An exciting day, a sandal day, a pass day. Some years we pass under an ice bridge, some years over the top, and we may have to take an exposed trail high above the valley. What trekkers rarely notice is that we make a lot of elevation as we negotiate today's canyons, and the final climb from the base to the top of the Char Char La (5000m) takes less then an hour. From the pass top chorten with its prayer flags snapping in the wind you can pick out the peaks of the Great Himalayan Barrier to the south of us. Then we drop to the pastures below for lunch, and on to camp at (yet another) river junction.
Day 23 - 25 - Exploratory trek to Zangla 3700m
The valley between here and Zangla was a crucial one in the history of the area, and there are remains of forts and watch towers we are eager to explore; and of course a remote Buddhist shrine we have been looking for for years! Then that great moment when we see what was the kingdom of Zangla spread out on the plateau in front of us, and finally camp in Zangla, one of our favorite spots in Zanskar. We visit the 15th century fort high above the village en route to camp. Alexander Csoma de Koros, the first westerner to make an extensive study of Tibetan, spent a cold 19th century winter here, living on salt tea and tsampa; his rooms have become a shrine for visiting Hungarians.
Day 26 - Drive Rangdum
We take three days to drive back to Leh, one of the most scenic drives on our planet. Today we make a brief stop at Sani monastery then continue to Rangdum Gompa, which we have a look around. Although we camp we take over our friend's traditional Ladakhi home for the evening.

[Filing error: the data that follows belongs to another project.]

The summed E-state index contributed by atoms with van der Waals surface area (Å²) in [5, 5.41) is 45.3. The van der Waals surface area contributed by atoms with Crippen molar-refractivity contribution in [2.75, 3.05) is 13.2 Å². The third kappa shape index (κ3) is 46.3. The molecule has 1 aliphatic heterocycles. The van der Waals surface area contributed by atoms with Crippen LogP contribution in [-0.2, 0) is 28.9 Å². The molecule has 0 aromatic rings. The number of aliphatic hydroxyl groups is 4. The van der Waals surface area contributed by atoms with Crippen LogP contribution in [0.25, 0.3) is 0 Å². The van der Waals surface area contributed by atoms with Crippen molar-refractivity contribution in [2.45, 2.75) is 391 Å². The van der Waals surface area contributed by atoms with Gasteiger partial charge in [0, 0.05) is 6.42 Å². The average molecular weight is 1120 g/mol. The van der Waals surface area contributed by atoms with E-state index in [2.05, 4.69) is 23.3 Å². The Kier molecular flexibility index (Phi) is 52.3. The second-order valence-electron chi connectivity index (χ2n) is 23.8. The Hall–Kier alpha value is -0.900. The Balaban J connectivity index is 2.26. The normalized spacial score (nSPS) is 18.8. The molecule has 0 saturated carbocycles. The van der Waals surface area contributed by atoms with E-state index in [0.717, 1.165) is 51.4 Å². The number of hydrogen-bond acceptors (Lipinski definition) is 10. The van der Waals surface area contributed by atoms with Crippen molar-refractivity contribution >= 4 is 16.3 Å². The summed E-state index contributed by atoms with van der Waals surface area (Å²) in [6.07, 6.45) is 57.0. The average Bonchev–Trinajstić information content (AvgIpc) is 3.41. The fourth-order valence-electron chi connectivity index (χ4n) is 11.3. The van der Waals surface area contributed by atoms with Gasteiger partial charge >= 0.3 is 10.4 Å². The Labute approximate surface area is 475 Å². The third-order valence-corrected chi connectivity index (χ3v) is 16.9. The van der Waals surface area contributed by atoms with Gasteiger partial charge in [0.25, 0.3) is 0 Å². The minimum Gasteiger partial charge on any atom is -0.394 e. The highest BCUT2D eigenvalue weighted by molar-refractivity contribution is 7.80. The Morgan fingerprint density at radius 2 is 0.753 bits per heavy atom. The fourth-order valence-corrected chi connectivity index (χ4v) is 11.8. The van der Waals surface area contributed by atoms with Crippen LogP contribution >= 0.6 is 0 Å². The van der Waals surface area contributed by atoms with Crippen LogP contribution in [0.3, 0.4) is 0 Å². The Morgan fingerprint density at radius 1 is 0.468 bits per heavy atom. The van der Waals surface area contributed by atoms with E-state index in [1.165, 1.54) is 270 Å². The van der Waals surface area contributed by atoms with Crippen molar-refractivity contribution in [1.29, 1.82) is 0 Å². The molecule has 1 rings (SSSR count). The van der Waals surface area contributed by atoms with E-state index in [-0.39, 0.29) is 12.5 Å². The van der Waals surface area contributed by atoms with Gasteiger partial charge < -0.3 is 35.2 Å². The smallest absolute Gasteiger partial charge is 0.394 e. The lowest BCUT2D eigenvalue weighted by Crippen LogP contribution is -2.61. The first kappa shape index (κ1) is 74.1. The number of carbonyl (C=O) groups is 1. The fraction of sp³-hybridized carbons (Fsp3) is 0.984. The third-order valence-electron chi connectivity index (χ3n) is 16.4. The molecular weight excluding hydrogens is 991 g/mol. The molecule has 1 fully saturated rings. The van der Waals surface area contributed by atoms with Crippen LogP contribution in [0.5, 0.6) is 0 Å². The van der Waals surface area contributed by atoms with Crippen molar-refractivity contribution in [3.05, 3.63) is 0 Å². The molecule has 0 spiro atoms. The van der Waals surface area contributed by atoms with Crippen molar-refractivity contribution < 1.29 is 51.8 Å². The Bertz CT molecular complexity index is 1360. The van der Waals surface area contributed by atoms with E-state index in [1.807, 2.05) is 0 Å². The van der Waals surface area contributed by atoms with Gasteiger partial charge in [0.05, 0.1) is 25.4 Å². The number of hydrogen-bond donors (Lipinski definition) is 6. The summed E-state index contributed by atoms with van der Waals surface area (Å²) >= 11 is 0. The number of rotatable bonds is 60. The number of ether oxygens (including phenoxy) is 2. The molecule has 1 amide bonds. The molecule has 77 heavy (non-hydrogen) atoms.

Day 27 - Drive Kargil
We start pre-dawn and we watch the lovely scenery of the Suru valley roll past. By late afternoon we are at our hotel at the old bazaar town of Kargil, a real central Asian town, worth a walk around in the late afternoon.
Day 28 - Drive Leh
We have breakfast at Mulbekh, which after the destruction of the Buddha at Bamian, Afghanistan, is the oldest standing Buddha. Continuing on the last stretch into Leh is lined with willow, poplars and monasteries, and finally, cold beer and tandoori at the Ibex back in Leh!
Day 29 - Fly Delhi, depart
We are up early for our Jet Air flight back to Delhi; goodbye to the stunning 'Kingdom in the Sky'. Your leader may fly to Delhi but sometimes stays in Leh, and in that case you will be met at Delhi airport by our Delhi staff and taken to the hotel to store your bags for the afternoon, to the international airport for your departure, or where ever else you chose to go for the afternoon. You could fly out of Delhi later in this day; most flights are at night and you should be back in Delhi by mid-morning to noon.
If you have successive international flights that are not all part of the same ticket or following domestic flights we suggest planning more cautiously and departing tomorrow. Let us know if you need us to book an extra room for the night.